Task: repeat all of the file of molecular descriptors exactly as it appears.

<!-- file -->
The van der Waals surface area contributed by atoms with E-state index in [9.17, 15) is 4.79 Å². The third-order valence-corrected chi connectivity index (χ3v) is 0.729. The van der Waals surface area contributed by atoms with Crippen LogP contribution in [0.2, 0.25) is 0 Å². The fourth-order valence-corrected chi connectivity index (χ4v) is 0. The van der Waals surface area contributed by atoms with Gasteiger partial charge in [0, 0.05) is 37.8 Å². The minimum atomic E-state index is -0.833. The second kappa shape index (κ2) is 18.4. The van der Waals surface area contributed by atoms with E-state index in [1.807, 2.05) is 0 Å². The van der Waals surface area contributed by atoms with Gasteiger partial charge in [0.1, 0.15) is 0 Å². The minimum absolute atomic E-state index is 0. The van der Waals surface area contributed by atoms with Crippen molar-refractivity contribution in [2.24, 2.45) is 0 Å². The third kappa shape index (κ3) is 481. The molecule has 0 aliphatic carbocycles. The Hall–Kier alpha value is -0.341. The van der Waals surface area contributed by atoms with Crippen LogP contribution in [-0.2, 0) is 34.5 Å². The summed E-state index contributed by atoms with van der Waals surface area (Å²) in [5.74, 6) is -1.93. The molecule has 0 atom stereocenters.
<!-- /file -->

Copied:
The van der Waals surface area contributed by atoms with E-state index in [9.17, 15) is 4.79 Å². The third-order valence-corrected chi connectivity index (χ3v) is 0.729. The van der Waals surface area contributed by atoms with Crippen LogP contribution in [0.2, 0.25) is 0 Å². The fourth-order valence-corrected chi connectivity index (χ4v) is 0. The van der Waals surface area contributed by atoms with Gasteiger partial charge in [0, 0.05) is 37.8 Å². The minimum atomic E-state index is -0.833. The second kappa shape index (κ2) is 18.4. The van der Waals surface area contributed by atoms with E-state index in [1.807, 2.05) is 0 Å². The van der Waals surface area contributed by atoms with Gasteiger partial charge in [0.1, 0.15) is 0 Å². The minimum absolute atomic E-state index is 0. The van der Waals surface area contributed by atoms with Crippen molar-refractivity contribution in [2.24, 2.45) is 0 Å². The third kappa shape index (κ3) is 481. The molecule has 0 aliphatic carbocycles. The Hall–Kier alpha value is -0.341. The van der Waals surface area contributed by atoms with Crippen LogP contribution in [-0.2, 0) is 34.5 Å². The summed E-state index contributed by atoms with van der Waals surface area (Å²) in [5.74, 6) is -1.93. The molecule has 0 atom stereocenters.